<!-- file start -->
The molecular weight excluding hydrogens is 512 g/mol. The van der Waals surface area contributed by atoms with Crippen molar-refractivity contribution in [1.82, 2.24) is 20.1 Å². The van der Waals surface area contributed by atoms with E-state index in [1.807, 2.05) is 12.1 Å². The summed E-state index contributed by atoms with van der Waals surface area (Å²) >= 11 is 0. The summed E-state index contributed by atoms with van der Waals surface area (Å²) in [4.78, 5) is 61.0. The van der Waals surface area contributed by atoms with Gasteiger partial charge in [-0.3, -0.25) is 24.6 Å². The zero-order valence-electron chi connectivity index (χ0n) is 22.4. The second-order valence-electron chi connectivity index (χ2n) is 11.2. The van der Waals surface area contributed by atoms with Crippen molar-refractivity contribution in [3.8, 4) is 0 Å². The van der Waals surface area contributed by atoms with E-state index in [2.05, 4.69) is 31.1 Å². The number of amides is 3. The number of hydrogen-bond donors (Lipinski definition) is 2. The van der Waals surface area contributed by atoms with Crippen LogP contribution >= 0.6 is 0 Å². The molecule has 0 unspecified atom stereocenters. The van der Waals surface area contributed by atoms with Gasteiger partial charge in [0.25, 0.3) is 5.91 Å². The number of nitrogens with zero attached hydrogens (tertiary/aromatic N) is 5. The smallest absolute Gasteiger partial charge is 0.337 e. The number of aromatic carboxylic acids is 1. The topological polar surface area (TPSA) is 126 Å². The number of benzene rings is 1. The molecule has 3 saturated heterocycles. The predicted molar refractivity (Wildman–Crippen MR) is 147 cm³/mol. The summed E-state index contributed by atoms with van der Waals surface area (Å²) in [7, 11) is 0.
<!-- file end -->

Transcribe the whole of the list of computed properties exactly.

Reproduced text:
The molecular weight excluding hydrogens is 512 g/mol. The van der Waals surface area contributed by atoms with Crippen molar-refractivity contribution in [1.82, 2.24) is 20.1 Å². The van der Waals surface area contributed by atoms with E-state index in [1.807, 2.05) is 12.1 Å². The summed E-state index contributed by atoms with van der Waals surface area (Å²) >= 11 is 0. The summed E-state index contributed by atoms with van der Waals surface area (Å²) in [4.78, 5) is 61.0. The van der Waals surface area contributed by atoms with Gasteiger partial charge in [-0.3, -0.25) is 24.6 Å². The zero-order valence-electron chi connectivity index (χ0n) is 22.4. The second-order valence-electron chi connectivity index (χ2n) is 11.2. The van der Waals surface area contributed by atoms with Crippen molar-refractivity contribution in [3.8, 4) is 0 Å². The van der Waals surface area contributed by atoms with E-state index in [2.05, 4.69) is 31.1 Å². The number of amides is 3. The number of hydrogen-bond donors (Lipinski definition) is 2. The van der Waals surface area contributed by atoms with Crippen LogP contribution >= 0.6 is 0 Å². The molecule has 0 unspecified atom stereocenters. The van der Waals surface area contributed by atoms with Gasteiger partial charge in [0.25, 0.3) is 5.91 Å². The number of nitrogens with zero attached hydrogens (tertiary/aromatic N) is 5. The smallest absolute Gasteiger partial charge is 0.337 e. The number of aromatic carboxylic acids is 1. The topological polar surface area (TPSA) is 126 Å². The number of benzene rings is 1. The molecule has 3 saturated heterocycles. The predicted molar refractivity (Wildman–Crippen MR) is 147 cm³/mol. The summed E-state index contributed by atoms with van der Waals surface area (Å²) in [7, 11) is 0.